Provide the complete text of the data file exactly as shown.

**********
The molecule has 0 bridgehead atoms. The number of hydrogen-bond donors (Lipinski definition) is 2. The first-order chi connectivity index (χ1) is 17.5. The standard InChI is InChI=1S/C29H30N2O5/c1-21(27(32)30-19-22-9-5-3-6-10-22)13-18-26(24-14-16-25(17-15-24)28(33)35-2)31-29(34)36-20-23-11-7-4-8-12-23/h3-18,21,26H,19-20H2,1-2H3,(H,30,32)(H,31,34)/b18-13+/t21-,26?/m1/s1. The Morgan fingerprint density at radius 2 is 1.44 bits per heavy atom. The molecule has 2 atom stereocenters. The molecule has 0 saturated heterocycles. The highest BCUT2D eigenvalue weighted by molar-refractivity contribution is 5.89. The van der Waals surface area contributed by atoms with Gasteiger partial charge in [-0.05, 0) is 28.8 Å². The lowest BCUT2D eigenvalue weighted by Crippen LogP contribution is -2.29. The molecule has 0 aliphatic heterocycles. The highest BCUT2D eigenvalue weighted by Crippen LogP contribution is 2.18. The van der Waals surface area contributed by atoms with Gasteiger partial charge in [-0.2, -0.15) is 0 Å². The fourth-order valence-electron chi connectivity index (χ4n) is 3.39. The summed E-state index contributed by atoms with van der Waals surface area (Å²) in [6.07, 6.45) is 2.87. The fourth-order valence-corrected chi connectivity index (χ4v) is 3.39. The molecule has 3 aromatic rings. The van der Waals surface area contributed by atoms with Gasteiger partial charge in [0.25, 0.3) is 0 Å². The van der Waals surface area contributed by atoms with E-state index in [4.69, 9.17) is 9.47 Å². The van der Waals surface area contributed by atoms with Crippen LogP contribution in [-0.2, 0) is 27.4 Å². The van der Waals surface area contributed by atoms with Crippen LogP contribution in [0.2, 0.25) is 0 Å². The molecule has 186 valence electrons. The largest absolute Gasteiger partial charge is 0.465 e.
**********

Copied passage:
The molecule has 0 bridgehead atoms. The number of hydrogen-bond donors (Lipinski definition) is 2. The first-order chi connectivity index (χ1) is 17.5. The standard InChI is InChI=1S/C29H30N2O5/c1-21(27(32)30-19-22-9-5-3-6-10-22)13-18-26(24-14-16-25(17-15-24)28(33)35-2)31-29(34)36-20-23-11-7-4-8-12-23/h3-18,21,26H,19-20H2,1-2H3,(H,30,32)(H,31,34)/b18-13+/t21-,26?/m1/s1. The Morgan fingerprint density at radius 2 is 1.44 bits per heavy atom. The molecule has 2 atom stereocenters. The molecule has 0 saturated heterocycles. The highest BCUT2D eigenvalue weighted by molar-refractivity contribution is 5.89. The van der Waals surface area contributed by atoms with Gasteiger partial charge in [-0.05, 0) is 28.8 Å². The lowest BCUT2D eigenvalue weighted by Crippen LogP contribution is -2.29. The molecule has 0 aliphatic heterocycles. The highest BCUT2D eigenvalue weighted by Crippen LogP contribution is 2.18. The van der Waals surface area contributed by atoms with Gasteiger partial charge in [-0.2, -0.15) is 0 Å². The fourth-order valence-electron chi connectivity index (χ4n) is 3.39. The summed E-state index contributed by atoms with van der Waals surface area (Å²) in [6.07, 6.45) is 2.87. The fourth-order valence-corrected chi connectivity index (χ4v) is 3.39. The molecule has 3 aromatic rings. The van der Waals surface area contributed by atoms with Gasteiger partial charge in [0.25, 0.3) is 0 Å². The van der Waals surface area contributed by atoms with E-state index in [4.69, 9.17) is 9.47 Å². The van der Waals surface area contributed by atoms with Crippen LogP contribution in [-0.2, 0) is 27.4 Å². The van der Waals surface area contributed by atoms with Crippen LogP contribution in [0.2, 0.25) is 0 Å². The molecule has 186 valence electrons. The largest absolute Gasteiger partial charge is 0.465 e.